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Last Interglacial Offers Clues to Future of Arctic Ocean

Analysis of the microfossil content of sediment cores discloses that a subpolar species connected to Atlantic water spread widely into the Arctic Ocean during the Last Interglacial. This suggests that there was no ice in the Arctic during these summers. The results have been released in Nature Geoscience.

Last Interglacial Offers Clues to Future of Arctic Ocean
Photograph taken in the marginal ice zone of the Arctic Ocean from the Swedish icebreaker Oden, summer 2021. Image Credit: Flor Vermassen

An essential part of the Earth’s system, Arctic Sea ice, is melting quickly due to global warming. Within this century, it is predicted that summer sea ice will completely disappear. Researchers have looked to analogs from the geological past to gain a deeper understanding of the dynamics of the climate in a world without Arctic sea ice.

The Last Interglacial, between 129,000 and 115,000 years BP, is an interesting period to study because it is the last time in Earth’s history when global average temperatures were similar or perhaps higher than currently and sea levels were considerably higher, up to +6 to +9 m.

Flor Vermassen, Postdoctoral Researcher, Stockholm University

However, the amount of sea ice during this time has been heavily debated, and there is no consensus; as a result, knowledge of this time and scientists’ ability to simulate it in climate models are both constrained.

To address this, a group of marine geology scientists from the Department of Marine Geological Sciences at Stockholm University examined the microfossil content of numerous sediment cores from sites that lie directly beneath the thickest portions of the present-day Arctic ice pack.

They looked at the variation in planktonic foraminifera abundance and composition in these cores, a kind of free-floating, unicellular zooplankton that is sensitive to changes in oceanographic and environmental conditions.

The high relative abundance of the typically subpolar, Atlantic-water species Turborotalita quinqueloba discovered by the researchers provides evidence of the species’ extensive range expansion into the central Arctic Ocean. T. quinqueloba’s ecological preference for primarily ice-free, seasonally productive waters, typically found in the Atlantic Ocean, leads one to believe that it was adapting to conditions that had spread to the central Arctic Ocean.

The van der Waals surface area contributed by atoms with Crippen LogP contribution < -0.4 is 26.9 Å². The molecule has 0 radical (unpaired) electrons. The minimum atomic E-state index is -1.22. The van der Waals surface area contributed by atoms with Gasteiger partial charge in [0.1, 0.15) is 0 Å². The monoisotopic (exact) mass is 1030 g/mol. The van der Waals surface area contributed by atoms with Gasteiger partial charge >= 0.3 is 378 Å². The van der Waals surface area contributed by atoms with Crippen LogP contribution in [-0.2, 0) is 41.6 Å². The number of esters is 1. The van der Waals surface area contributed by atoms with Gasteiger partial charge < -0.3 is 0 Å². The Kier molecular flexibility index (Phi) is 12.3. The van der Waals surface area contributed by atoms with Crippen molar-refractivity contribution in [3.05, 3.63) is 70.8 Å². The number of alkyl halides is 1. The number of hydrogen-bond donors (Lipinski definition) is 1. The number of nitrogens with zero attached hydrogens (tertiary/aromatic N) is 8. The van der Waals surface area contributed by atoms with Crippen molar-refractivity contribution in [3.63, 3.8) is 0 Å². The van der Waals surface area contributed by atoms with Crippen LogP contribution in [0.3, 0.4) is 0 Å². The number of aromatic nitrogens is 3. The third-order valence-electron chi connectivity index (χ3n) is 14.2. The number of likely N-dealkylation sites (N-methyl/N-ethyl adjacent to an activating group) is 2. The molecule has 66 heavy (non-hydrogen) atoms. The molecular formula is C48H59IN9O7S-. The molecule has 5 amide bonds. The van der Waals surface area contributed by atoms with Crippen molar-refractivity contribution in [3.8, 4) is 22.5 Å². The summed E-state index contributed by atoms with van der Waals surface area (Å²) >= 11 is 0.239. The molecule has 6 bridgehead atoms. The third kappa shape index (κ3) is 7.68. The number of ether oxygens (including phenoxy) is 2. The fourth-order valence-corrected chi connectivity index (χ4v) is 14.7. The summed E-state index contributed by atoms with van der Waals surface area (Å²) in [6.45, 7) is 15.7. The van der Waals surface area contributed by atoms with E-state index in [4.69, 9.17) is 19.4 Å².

The Arctic Ocean has undergone changes collectively known as “Atlantification” which are equivalent to the absence of summer sea ice and the increased influence of Atlantic currents in the Arctic domain during the Last Interglacial.

The finding that the Arctic Ocean was seasonally ice-free during the Last Interglacial is worrying because this period would have been only around 1.5 °C above pre-industrial levels, comparable to the targets of the Paris Agreement. Yet the global sea level is estimated to have been several meters higher than at present.

Flor Vermassen, Postdoctoral Researcher, Stockholm University

Thus, if the goals of the Paris Agreement are not exceeded, the researchers suggest that the most recent and possibly most pertinent geological epoch for studying a seasonally ice-free Arctic Ocean is the Last Interglacial.

To fully comprehend the physical conditions and environment of this unfamiliar Arctic during the Last Interglacial, additional quantitative proxy reconstructions of sea-surface temperature and other water mass parameters are needed, along with targeted climate and oceanographic model studies of the same period.

Flor Vermassen, Postdoctoral Researcher, Stockholm University

Journal Reference:

Vermassen, F., et al. (2023). A seasonally ice-free Arctic Ocean during the Last Interglacial. Nature Geoscience.


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